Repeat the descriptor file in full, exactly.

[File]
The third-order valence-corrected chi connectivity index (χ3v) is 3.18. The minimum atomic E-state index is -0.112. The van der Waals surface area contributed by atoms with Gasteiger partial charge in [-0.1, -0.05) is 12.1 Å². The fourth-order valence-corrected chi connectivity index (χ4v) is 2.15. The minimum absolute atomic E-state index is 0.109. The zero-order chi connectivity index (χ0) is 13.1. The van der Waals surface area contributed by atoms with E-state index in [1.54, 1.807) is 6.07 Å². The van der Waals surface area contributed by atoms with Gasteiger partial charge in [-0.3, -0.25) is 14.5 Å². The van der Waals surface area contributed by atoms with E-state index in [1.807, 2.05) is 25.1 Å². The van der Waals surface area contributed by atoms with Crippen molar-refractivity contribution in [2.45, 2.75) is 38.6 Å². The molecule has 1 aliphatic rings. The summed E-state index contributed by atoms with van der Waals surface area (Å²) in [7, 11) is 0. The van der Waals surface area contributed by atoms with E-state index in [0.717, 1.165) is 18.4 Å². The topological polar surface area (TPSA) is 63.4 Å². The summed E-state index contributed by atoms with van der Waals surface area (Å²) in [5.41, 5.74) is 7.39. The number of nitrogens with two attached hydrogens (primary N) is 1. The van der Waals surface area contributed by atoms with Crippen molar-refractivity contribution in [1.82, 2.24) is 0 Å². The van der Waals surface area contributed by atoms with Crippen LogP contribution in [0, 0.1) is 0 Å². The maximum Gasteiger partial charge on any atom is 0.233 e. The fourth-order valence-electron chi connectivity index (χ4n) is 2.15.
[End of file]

The third-order valence-corrected chi connectivity index (χ3v) is 3.18. The minimum atomic E-state index is -0.112. The van der Waals surface area contributed by atoms with Gasteiger partial charge in [-0.1, -0.05) is 12.1 Å². The fourth-order valence-corrected chi connectivity index (χ4v) is 2.15. The minimum absolute atomic E-state index is 0.109. The zero-order chi connectivity index (χ0) is 13.1. The van der Waals surface area contributed by atoms with E-state index in [1.54, 1.807) is 6.07 Å². The van der Waals surface area contributed by atoms with Gasteiger partial charge in [-0.3, -0.25) is 14.5 Å². The van der Waals surface area contributed by atoms with E-state index in [1.807, 2.05) is 25.1 Å². The van der Waals surface area contributed by atoms with Crippen molar-refractivity contribution in [2.45, 2.75) is 38.6 Å². The molecule has 1 aliphatic rings. The summed E-state index contributed by atoms with van der Waals surface area (Å²) in [7, 11) is 0. The van der Waals surface area contributed by atoms with E-state index in [0.717, 1.165) is 18.4 Å². The topological polar surface area (TPSA) is 63.4 Å². The summed E-state index contributed by atoms with van der Waals surface area (Å²) in [5.41, 5.74) is 7.39. The number of nitrogens with two attached hydrogens (primary N) is 1. The van der Waals surface area contributed by atoms with Crippen molar-refractivity contribution in [1.82, 2.24) is 0 Å². The van der Waals surface area contributed by atoms with Crippen LogP contribution in [0, 0.1) is 0 Å². The maximum Gasteiger partial charge on any atom is 0.233 e. The fourth-order valence-electron chi connectivity index (χ4n) is 2.15.